Do we write to be cool, to be popular, to make money? We write because we have to, because we love crafting stories and poems, because stringing words together into meaning is one of life’s true joys. So rejections are par for the course. Writing poems or stories that just aren’t as strong as they could be is par for the course. But we must all retain that burning passion for language and storytelling. That flame is what keeps us maturing as writers.
Me: Where can readers find you and your work online?
Thanks so much for asking. All my books are available via the usual online shops and in plenty of independent bookstores, though I have far more information, including newly published poems, on my website: https://johnsibleywilliams.wordpress.com.
Author Interview with Scott Burn
Me: How did it feel when you finished your debut novel, The Enemy Within?
The idea of finished is something that’s hard to get my head around. I remember about a year into the process I thought it was done. I showed it to my literary agent who thought it was great – and now it was time to roll up our sleeves and really get to work. I think it was another year before I was finally ready to put the pen down. But months later, I still sometimes find myself thinking about the story, about a character I might have added, about a moment that the lead character might experience. So I think it’s one of those things like a great relationship in the past that always keeps a tiny hold in your head even long after you’ve moved on to other things. That said, when I finally did stop working on it, it felt amazing and the story was what I had always wanted it to be.
Me: What led you to writing comics?
I’m a screenwriter first and foremost, and while I had always enjoyed the comic world, I had never looked to break into it. But the opportunity to do so pretty much fell in my lap. Film producers that had sold a project of mine came to me because they were working with a comic book company developing a new sci-fi project called AGON. They were looking for a screenwriter to shape the idea and frame it in a way that it could be reverse engineered into a feature film. The comic book company let me run with my approach and we did a 5 book mini-series. Hopefully one day the movie gods smile on it and the story finds its way to the screen.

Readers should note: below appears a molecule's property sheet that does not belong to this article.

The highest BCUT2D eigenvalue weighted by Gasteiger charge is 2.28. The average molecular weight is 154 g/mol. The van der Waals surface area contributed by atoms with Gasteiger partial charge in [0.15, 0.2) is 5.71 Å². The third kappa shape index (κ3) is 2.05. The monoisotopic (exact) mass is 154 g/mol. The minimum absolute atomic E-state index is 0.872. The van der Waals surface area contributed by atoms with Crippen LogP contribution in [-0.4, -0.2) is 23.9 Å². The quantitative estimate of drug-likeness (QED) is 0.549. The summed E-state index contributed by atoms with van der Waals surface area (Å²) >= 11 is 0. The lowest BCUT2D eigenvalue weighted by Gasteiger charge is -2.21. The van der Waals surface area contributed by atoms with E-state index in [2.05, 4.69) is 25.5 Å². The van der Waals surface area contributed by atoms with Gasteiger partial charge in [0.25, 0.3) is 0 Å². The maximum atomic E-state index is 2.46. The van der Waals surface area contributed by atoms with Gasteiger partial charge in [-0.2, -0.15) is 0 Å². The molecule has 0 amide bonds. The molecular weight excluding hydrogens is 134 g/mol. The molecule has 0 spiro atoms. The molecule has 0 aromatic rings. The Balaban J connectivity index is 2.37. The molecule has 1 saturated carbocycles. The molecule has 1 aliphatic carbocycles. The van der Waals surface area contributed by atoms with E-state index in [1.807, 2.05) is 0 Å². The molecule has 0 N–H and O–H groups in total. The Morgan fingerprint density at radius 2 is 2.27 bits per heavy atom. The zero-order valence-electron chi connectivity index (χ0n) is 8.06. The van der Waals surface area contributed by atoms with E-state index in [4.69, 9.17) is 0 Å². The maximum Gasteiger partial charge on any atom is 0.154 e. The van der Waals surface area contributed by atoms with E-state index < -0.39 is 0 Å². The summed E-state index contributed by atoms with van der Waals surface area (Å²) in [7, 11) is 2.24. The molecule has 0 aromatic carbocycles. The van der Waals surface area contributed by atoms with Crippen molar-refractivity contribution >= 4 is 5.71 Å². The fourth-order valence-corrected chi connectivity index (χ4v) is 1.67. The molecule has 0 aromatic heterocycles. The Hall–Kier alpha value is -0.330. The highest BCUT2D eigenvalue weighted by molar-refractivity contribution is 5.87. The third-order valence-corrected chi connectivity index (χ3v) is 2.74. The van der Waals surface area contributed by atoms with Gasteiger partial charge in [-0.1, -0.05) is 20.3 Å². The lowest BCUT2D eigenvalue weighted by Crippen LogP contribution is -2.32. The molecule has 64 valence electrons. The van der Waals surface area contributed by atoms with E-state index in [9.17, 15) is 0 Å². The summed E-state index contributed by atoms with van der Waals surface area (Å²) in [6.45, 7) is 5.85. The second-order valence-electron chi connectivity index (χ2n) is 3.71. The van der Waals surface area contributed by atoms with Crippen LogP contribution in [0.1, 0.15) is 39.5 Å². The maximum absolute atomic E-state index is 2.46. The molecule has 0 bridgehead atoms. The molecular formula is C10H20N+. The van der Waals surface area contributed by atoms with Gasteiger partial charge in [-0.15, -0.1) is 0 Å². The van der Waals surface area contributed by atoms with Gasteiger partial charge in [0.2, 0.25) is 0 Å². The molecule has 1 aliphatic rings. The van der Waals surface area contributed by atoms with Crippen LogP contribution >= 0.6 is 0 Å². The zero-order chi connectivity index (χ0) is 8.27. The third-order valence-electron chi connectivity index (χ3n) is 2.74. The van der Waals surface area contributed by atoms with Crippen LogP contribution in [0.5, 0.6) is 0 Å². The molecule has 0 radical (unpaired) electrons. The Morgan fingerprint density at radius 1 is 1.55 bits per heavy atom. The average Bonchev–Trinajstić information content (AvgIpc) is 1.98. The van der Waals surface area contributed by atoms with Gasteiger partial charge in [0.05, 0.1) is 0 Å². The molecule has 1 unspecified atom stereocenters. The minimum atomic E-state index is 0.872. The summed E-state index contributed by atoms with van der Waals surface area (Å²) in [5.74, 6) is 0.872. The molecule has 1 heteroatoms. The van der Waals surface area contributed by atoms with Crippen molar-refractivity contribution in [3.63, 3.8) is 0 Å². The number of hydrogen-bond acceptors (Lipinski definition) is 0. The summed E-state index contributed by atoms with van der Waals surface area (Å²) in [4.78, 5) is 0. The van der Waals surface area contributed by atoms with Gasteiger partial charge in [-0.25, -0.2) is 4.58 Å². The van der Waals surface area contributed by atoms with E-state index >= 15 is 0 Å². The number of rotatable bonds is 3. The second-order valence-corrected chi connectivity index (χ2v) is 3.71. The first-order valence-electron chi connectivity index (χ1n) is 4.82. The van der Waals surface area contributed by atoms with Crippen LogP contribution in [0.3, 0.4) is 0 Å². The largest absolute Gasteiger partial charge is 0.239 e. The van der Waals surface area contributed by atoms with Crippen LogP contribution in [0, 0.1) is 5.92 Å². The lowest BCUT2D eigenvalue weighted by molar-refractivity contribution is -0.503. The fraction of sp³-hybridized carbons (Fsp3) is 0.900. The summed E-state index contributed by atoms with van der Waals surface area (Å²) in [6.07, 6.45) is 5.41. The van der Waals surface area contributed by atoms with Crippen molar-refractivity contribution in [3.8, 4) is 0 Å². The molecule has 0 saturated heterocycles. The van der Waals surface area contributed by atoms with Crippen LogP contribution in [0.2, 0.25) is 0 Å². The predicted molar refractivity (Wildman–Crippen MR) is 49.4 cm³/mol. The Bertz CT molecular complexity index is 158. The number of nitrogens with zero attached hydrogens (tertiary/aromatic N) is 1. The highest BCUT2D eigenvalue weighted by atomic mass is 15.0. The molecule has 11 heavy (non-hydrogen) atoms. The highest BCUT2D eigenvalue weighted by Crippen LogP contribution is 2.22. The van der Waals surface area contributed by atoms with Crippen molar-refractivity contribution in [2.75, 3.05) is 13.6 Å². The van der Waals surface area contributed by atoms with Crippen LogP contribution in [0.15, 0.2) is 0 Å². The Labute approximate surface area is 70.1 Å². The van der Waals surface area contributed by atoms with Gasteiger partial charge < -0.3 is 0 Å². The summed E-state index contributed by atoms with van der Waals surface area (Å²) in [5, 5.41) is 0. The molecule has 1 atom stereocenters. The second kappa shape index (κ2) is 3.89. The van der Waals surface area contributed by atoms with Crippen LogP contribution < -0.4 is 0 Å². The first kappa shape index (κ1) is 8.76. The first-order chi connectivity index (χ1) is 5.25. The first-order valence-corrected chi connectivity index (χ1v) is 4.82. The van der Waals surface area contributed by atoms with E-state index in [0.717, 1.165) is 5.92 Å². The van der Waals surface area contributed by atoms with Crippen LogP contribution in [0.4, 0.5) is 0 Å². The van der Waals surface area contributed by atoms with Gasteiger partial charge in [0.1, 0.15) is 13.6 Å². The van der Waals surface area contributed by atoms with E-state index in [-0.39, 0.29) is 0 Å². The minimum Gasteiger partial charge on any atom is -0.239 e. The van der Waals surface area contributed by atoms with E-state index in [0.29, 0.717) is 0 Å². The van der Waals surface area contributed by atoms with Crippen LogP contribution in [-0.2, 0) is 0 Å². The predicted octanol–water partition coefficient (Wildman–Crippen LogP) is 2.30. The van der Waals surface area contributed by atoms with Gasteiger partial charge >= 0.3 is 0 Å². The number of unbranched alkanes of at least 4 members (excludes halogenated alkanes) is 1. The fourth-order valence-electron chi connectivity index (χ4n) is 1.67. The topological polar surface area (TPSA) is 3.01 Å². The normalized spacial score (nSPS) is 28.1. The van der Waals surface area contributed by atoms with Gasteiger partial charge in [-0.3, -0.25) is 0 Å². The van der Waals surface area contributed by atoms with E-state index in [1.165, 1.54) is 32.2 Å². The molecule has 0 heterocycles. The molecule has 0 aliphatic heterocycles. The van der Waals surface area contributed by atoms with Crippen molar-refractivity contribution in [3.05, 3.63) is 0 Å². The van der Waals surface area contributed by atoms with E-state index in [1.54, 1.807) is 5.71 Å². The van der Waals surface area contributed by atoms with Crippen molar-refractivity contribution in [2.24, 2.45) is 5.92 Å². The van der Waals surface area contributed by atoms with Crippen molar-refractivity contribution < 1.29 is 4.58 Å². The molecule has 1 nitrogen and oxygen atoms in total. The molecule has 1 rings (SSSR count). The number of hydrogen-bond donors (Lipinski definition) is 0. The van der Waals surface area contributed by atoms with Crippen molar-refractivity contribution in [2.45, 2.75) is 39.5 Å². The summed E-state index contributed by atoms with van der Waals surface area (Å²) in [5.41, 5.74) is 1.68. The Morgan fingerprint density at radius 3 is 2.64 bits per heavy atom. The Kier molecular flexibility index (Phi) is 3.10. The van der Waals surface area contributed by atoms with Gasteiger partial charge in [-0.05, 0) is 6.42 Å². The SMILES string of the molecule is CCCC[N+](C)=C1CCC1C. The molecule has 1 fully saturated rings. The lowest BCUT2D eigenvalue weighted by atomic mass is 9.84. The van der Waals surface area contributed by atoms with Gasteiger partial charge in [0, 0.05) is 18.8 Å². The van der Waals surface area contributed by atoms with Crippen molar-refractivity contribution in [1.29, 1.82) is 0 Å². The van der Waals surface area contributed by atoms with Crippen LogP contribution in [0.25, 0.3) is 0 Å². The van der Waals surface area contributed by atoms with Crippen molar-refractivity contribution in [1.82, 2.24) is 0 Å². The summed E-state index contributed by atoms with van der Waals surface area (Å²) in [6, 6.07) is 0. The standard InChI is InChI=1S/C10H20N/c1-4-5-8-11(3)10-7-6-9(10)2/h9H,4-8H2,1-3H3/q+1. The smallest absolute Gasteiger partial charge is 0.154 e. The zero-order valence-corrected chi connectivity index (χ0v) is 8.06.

Me: Can you share with us, readers, what your science fiction comic series Agon, is about?
AGON is story about what happens when an alien herald comes down to earth and tells us that we’ve reached a stage of enlightenment that has impressed their hierarchy of advanced civilizations. We’re invited to participate in their next series of games. But what they’re impressed by is not our technological or spiritual enlightenment, but our propensity for mass violence. The competition requires each emerging civilization to send 10 of their greatest warriors. The winning planet is gifted incredible rewards. The losers’ are wiped out. Our lead in the story isn’t a warrior, but is among them trying to discover a way to prevent the imminent destruction about to take place.
Me: What is it like going from comic book writing to writing screenplays?